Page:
Now that the conventions are done, we can confidently draw a few conclusions about the race. One, we won’t be seeing much more of Clint Eastwood. Two, we’ll be seeing a lot more of Bill Clinton, who showed that he’s by far the best politician in America. His speech to the Democratic Convention was detailed without being boring and combative without being aggressive. He also gave Obama the best line that he has. Americans, please understand that the economic mess we inherited was so large that it’s going to take us eight years, not four, to clean it up.
What also seems clear is that this is not a race between Obama and Romney. It’s really a race between Obama and the jobs market. Most of the momentum from North Carolina was undone by the poor employment figures, which showed more and more Americans giving up on finding a job. This I think is likely to be the rhythm of the campaign – Obama inching ahead, but then being pulled back by poor news on the economic front.
That said, I’ll be watching the following in the run to November for the Conversation’s election blog:
Can Romney exploit the opening provided by a sluggish economy? At the moment, you would say not. Has there been a weaker Republican challenger? Forget about the lack of charisma, the political tin ear, the whiff of financial impropriety. This is a man running for public office who has no public record on which to stand. His time as governor of Massachusetts is of no use at all, because he has now repudiated most of the policies – on taxes, on healthcare, on abortion – that he advocated then.
Might we see a genuine clash of ideas? A naïve hope, I admit. But there are some signs of an ideological battle over the role of the State. In his acceptance speech, Obama gave us a hint of the New Deal. He evoked “the bold, persistent experimentation that Franklin Roosevelt pursued” in the 1930s. On the other side, the Republican vice-Presidential candidate, Paul Ryan, has spoken openly about cutting into Medicare, which provides millions of Americans with subsidised health care. Economists agree that Medicare needs reform, but it’s one of the most beloved government programs. It’s so popular than even many Tea Partiers bristle at the idea of cuts to their Medicare entitlements. But Ryan is defiant: “This debate about Medicare is a debate we want, it’s a debate we’re going to have and it’s a debate we’re going to win”. How far will the Republicans go in their crusade against big government? And how far will Obama go in its defence?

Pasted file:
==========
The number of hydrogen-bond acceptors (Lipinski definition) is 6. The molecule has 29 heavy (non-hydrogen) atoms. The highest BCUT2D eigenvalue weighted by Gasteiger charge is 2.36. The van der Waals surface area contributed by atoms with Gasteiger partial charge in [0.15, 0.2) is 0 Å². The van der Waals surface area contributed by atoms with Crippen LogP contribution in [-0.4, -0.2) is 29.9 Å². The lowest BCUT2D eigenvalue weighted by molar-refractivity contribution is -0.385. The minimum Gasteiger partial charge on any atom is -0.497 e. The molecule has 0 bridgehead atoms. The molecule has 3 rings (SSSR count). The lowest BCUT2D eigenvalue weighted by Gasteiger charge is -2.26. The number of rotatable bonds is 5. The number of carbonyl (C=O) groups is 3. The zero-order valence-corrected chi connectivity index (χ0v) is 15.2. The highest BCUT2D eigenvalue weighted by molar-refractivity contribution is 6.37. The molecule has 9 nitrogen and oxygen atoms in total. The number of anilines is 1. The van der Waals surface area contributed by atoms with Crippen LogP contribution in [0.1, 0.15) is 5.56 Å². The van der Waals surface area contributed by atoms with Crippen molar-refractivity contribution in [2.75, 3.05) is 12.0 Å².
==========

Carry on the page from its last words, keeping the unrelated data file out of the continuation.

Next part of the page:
Where will the religious cards fall? There is something novel about the religious dynamic of this race. On the Republican side, we have a Mormon/Catholic ticket (let’s forget for a moment Paul Ryan’s other devotion to Ayn Rand, a freethinker who once described faith as the “worst curse of mankind”). On the Democratic side, one of the most curious moments at the Convention was the closing benediction by Cardinal Dolan, the Archbishop of New York. Dolan sprinkled his prayer for Divine guidance with an explicit attack on abortion. Nothing unusual there. But this came at the end of a convention in which a host of key Democrats, from Obama down, had openly expressed their support for women’s reproductive choices. One of the speakers was Cecile Richards, the President of Planned Parenthood. Oh, and Cardinal Dolan also gave the benediction at the Republican Convention. Catholics may not be the only religiously-minded Americans feeling confused in this election.